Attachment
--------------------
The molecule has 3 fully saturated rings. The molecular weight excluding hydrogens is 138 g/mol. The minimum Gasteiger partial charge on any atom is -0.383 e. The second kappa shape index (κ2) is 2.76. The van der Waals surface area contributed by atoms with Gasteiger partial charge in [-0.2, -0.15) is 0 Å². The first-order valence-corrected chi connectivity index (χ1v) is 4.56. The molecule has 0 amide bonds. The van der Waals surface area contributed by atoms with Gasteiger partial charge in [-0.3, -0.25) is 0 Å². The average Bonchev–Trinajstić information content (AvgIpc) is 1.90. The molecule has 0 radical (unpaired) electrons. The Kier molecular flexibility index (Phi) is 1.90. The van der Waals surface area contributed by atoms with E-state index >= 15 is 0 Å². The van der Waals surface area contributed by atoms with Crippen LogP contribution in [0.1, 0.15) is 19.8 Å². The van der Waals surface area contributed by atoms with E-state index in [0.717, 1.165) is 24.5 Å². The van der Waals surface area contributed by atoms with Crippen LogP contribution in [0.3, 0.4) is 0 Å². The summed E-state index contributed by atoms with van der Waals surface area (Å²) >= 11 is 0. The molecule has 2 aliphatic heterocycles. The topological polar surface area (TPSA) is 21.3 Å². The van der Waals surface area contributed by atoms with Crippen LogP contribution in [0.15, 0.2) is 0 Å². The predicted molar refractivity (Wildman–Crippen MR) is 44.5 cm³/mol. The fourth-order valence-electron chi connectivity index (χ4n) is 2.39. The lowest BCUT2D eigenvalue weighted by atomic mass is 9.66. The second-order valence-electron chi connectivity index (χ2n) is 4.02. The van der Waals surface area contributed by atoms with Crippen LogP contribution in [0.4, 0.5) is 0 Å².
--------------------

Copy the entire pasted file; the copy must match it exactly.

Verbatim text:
The molecule has 3 fully saturated rings. The molecular weight excluding hydrogens is 138 g/mol. The minimum Gasteiger partial charge on any atom is -0.383 e. The second kappa shape index (κ2) is 2.76. The van der Waals surface area contributed by atoms with Gasteiger partial charge in [-0.2, -0.15) is 0 Å². The first-order valence-corrected chi connectivity index (χ1v) is 4.56. The molecule has 0 amide bonds. The van der Waals surface area contributed by atoms with Gasteiger partial charge in [-0.3, -0.25) is 0 Å². The average Bonchev–Trinajstić information content (AvgIpc) is 1.90. The molecule has 0 radical (unpaired) electrons. The Kier molecular flexibility index (Phi) is 1.90. The van der Waals surface area contributed by atoms with E-state index >= 15 is 0 Å². The van der Waals surface area contributed by atoms with Crippen LogP contribution in [0.1, 0.15) is 19.8 Å². The van der Waals surface area contributed by atoms with E-state index in [0.717, 1.165) is 24.5 Å². The van der Waals surface area contributed by atoms with Crippen LogP contribution in [0.3, 0.4) is 0 Å². The summed E-state index contributed by atoms with van der Waals surface area (Å²) >= 11 is 0. The molecule has 2 aliphatic heterocycles. The topological polar surface area (TPSA) is 21.3 Å². The van der Waals surface area contributed by atoms with Crippen LogP contribution in [0.15, 0.2) is 0 Å². The predicted molar refractivity (Wildman–Crippen MR) is 44.5 cm³/mol. The fourth-order valence-electron chi connectivity index (χ4n) is 2.39. The lowest BCUT2D eigenvalue weighted by atomic mass is 9.66. The second-order valence-electron chi connectivity index (χ2n) is 4.02. The van der Waals surface area contributed by atoms with Crippen LogP contribution in [0.4, 0.5) is 0 Å².